In the Shards of Night

Si Monumentum Requiris, Circumspice

An obtrusive part of the cityscape, he looks down on passers-by who couldn’t care less. He’s stood there for so long, he’s known to everybody yet known by no one; just dust-coated brass among grime-encrusted concrete maintaining his cogitative countenance of casual conceit.

He was erected to remind a field of its purpose and so he did – for two orbits or so of the Earth around the Sun. Then his gaze grew less importunate, hazy, mundane until, eventually, it reminded the folk treading past him of no more than their quotidian purpose. Lofty ideals on a pedestal were too high for the pedestrian to whom he is now but an aberrant excrescence obtruding from the flat wall guiding their blind feet on the way to and from work.

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Last to Go

A rewrite of Harold Pinter’s Last to Go stripped of subtlety and profundity.

Christmas day. Noon. North Pole or thereabouts. SANTA’s office in his shack. Both SANTA and ELF are standing in front of a wooden desk. ELF is staring determinedly ahead. SANTA is gazing at the ceiling, twiddling his fingers behind his back.

SANTA You have been tied up a touch lately.
ELF Aye.
SANTA About the past fortnight or so.
ELF A fortnight?
SANTA Give or take.
(Pause. ELF cogitates)
Give rather than take.
ELF Ehm.
SANTA Been watching. From afar.
(Pause)
ELF So you have.
SANTA Yes, I have.
ELF Hmm.
SANTA Had quite a mountain to deal with.
ELF You did?
SANTA A veritable shedload. But nobody at hand. To help with it.
(Pause)
I literally moved mountains to get stuff done in time.
ELF You did?
SANTA Yes.
ELF Hmm.
(Pause)
SANTA I’d have appreciated a helpmate, you see.
(Pause)
Especially after that…mass last-minute defection.
ELF Ehm.
SANTA Don’t I pay you enough?
(Pause)
Don’t you get paid holidays? Don’t you appreciate what I do for you?
ELF See, about that–
SANTA What about that?
ELF I was thinking.
SANTA Oh, don’t you go off running your mouth about inequality and class struggle and whatnot, you ingrate bastard.
(Pause)
I clothed you. I fed you. I…
ELF Exploited?
SANTA What?
ELF You exploited us?
SANTA But you left me alone. To move mountains.
(Pause)
A mountain. A–
ELF A veritable shedload.
SANTA Yes. That.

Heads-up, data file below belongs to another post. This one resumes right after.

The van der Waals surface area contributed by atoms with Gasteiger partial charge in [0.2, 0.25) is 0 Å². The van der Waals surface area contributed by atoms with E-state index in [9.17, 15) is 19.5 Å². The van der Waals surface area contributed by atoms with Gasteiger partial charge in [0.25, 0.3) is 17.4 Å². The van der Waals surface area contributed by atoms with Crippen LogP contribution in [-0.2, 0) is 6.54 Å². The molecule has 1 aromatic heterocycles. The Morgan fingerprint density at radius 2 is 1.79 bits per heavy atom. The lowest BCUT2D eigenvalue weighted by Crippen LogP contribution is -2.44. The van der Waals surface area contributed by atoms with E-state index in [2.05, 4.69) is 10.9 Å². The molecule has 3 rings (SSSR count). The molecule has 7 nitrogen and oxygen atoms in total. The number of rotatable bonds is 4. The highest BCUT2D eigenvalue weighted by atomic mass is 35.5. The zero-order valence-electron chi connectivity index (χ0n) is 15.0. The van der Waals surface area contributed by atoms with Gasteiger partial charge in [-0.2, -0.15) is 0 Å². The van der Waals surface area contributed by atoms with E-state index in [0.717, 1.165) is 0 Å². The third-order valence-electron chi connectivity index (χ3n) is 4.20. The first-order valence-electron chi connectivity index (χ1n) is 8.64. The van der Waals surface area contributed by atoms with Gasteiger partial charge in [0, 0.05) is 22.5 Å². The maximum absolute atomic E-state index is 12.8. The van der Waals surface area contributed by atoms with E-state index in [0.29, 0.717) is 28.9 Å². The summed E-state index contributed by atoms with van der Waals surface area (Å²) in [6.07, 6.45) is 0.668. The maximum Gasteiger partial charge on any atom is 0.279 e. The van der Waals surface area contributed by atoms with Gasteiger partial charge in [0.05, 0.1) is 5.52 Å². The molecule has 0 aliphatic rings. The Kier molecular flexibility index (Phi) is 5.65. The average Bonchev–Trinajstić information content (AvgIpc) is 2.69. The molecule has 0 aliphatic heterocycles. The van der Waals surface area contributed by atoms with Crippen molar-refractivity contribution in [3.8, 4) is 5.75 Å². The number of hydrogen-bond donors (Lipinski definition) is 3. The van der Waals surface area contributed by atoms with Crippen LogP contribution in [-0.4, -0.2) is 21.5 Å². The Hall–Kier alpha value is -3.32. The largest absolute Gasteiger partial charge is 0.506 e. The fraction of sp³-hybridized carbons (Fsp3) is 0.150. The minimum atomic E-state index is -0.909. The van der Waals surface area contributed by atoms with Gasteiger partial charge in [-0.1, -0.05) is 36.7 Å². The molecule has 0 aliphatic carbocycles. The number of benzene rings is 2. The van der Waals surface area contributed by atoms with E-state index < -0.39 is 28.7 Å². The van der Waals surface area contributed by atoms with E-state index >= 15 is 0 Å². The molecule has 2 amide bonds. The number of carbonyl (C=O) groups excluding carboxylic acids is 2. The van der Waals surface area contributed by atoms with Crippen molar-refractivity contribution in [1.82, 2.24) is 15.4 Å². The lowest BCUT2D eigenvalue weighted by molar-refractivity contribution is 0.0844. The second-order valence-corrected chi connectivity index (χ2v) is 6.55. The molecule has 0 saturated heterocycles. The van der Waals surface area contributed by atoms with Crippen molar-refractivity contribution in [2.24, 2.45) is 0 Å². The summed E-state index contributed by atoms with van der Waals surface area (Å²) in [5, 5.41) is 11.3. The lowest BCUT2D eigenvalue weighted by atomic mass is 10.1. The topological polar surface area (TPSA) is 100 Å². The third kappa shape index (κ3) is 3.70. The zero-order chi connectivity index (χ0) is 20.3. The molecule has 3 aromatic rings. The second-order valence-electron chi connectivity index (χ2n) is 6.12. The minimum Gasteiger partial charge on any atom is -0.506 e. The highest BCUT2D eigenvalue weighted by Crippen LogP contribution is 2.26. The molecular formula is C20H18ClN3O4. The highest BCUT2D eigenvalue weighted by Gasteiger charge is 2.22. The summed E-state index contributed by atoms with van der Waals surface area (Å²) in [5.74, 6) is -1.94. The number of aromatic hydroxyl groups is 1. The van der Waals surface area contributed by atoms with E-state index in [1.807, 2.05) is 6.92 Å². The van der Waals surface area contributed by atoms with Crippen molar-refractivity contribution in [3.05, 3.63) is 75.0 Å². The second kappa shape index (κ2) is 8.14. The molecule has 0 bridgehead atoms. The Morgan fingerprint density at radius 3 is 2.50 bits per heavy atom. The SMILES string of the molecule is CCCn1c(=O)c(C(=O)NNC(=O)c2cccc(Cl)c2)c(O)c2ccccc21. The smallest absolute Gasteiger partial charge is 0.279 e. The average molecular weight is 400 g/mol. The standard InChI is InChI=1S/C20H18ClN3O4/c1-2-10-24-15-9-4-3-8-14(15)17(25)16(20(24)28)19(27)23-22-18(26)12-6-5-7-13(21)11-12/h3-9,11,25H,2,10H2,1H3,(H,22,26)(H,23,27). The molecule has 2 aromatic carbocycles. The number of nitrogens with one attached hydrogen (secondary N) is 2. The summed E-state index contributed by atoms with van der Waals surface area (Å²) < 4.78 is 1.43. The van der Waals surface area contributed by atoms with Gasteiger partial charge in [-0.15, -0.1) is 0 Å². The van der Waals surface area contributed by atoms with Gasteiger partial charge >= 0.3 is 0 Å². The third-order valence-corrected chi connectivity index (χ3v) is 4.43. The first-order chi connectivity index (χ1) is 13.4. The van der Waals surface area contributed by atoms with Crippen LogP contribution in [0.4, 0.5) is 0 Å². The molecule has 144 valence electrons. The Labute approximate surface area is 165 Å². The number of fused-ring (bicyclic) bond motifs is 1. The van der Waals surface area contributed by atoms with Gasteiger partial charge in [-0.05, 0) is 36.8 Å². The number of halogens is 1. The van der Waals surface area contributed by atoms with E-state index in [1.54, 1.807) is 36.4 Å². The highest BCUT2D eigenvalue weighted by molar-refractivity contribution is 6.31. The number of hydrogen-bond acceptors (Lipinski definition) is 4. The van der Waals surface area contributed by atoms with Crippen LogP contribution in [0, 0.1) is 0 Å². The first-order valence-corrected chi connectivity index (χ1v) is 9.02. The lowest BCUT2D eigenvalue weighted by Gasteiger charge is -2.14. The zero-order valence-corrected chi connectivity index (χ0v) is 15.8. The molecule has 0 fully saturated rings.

(Pause)
But you left me and let me do all that alone.
ELF Quite alone.
SANTA Yes, quite alone.
(Pause)
I’ve got a mind to give you a sack.
ELF The sack.
SANTA Don’t you be patronising me.
ELF Go on. You’ve been giving sacks away the world over. One more will do no more harm.
(Pause)
Go on.
SANTA Go. Leave me alone.
ELF All right.
SANTA All right.
ELF All right.
(Exeunt ELF)
SANTA Go like all the other bastards!

A Heart Surgeon

In a dalliance of two houses of learning
most unlike the human palette of suburbias,
hives of shades & underclasses on the breadline,

she stabbed him in the leg – literally;
she stabbed him in the heart – metaphorically.

Now she aspires to act in the theatre,
cutting into more sick people’s hearts…

More from the News Archive

12/05/2017

A soup can has exploded on a bus.

The tin filled with malodorous liquid burst open on the top deck of a stationary bus at B—- station at 12:34 today. There have been no casualtues so far.

The liquid appears to be thick and viscous and has chunk floating in it. It is believed to be harmless, albeit nauseating.

The 1—- bus from  M—- to R—- was motionless at the bus stop when an attempt to access the contents of the container ended in the contents escaping with a pop. It splattered all over the young lady holding the can and the window shield of the bus.

The lady has been offered a packet of tissues by a co-commuter.

Our reporter is on site and more may follow.

From the News Archive

30/09/2016

A man man is singing in G—- while being restrained by the police.

A gentleman, apparently of no fixed abode, is being pinned down on the pavement by five law enforcement officers wearing forensic blue gloves.

The gentleman, being thus immobilised and handcuffed, is singing the following lines in a catchy melody: “Fuckin’ pig/fuckin’ pig/fucking pig/fuckin’ pig!”